Tuesday, November 8, 2011

Why You Get Muscle Cramps

This past weekend, I did a race known in Michigan as "The Iceman." It is a 28 mile mountain bike race through Traverse City, MI.  It was a lot of fun and we were all lucky with an amazing 50 degree sunny day.

My race ended up bringing back back memories from high school.  Memories of painful cramps.  Growing up, playing sports, I would always got painful muscular cramps in my calves during the first few football games every year.  It also applied to playing rugby during the summer during grad school.  I had forgotten how bad I cramp up.  First my calves, then my quads, then my adductor magnus.

Everyone always had their own special cure for cramps.  Drink more water, stretch more, drink Gatorade.  I saw the Philadelphia Eagles give their players pickle juice one year in hopes of preventing them.  I took some pickle juice to a rugby game with me after that.  I didn't think that it would get warm.  After drinking it, running around for a bit, I threw it up.  End of my personal pickle juice experiment.

Reading through the literature and doing a google search, muscle cramps still remain an unsolved problem.

There are a few theories.  First, dehydration.  Drink more water.  Stay hydrated.  While this prevails, they have studied athletes that cramp and found that many were still very hydrated.

Second, electrolyte theory.  You have to have the correct sodium/potassium balance.  Hence,  the Gatorade revolution.  On a side note, if you go lift weights for 45 min, you don't need to slug down a 32 oz bottle of Gatorade.  This hypothesis suggests that there is an imbalance between sodium/potassium around the nerve fibers that excite a muscle.  This makes them hypersensitive.  Cramps first start as a twinge.  They have measured electrolyte levels in Ironmen in those that had suffered cramps and those that did not.  No difference in their electrolyte levels.

Another theory states that cramps come from an imbalance between the signals that excite a muscle and the signals that relax a muscle.  This imbalance comes from fatigue.  No studies have been done on this last theory.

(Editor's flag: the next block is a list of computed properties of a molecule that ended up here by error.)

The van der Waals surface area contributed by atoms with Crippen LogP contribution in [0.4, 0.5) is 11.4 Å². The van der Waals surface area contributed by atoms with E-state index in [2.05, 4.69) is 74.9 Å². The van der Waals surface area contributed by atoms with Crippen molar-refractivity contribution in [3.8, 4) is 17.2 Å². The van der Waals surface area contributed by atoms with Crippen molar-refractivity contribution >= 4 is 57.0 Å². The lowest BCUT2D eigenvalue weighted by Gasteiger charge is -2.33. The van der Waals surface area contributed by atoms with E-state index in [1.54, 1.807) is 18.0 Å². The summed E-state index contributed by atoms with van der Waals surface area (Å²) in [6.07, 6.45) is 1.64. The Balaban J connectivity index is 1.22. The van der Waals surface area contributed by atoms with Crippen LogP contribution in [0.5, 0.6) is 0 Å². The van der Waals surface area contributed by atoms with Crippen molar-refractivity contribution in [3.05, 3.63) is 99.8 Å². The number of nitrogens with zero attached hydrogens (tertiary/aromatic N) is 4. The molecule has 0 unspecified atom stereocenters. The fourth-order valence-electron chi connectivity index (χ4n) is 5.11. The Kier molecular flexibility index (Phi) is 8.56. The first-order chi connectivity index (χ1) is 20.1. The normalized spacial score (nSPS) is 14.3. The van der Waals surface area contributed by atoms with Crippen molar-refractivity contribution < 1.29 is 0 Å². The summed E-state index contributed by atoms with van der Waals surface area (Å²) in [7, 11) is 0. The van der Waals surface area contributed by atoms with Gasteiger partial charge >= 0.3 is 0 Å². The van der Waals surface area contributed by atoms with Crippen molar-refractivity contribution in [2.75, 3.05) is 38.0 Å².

So no true scientific evidence has emerged yet in the cause of muscle cramps.  While I can't offer any suggestions besides to try to do the activity your going to do with same intensity and duration as your activity.  I can suggest you leave the warm pickle juice alone.

6 comments:

jason @ personal trainer said...

It's a fine balance, isn't it, between too much and too little in order to prevent cramps. It's up to you to find the right balance for you.

But I agree - stay off the pickle juice!

sai krupa said...

It's really good to have the info of your experiences and ideas to stop the muscle cramps, This will very useful to get the initial idea regarding it. Thank you.

Kristal Byrnes said...

It's true that muscle cramps occur when we least expect it. We'll never know when our involuntary muscles will refuse to relax. However, it is still best if we prepare well before an activity to lessen the chances of us getting cramps.



Kristal Byrnes

Leslie Lim said...

I read your blog.I thought it was great.. Hope you have a great day. God bless.

Rica
www.imarksweb.org

Leslie Lim said...

I read your blog.I thought it was great.. Hope you have a great day. God bless.

Rica
www.imarksweb.org

sarah lee said...

I really enjoyed reading your article. I found this as an informative and interesting post, so i think it is very useful and knowledgeable. I would like to thank you for the effort you have made in writing this article.


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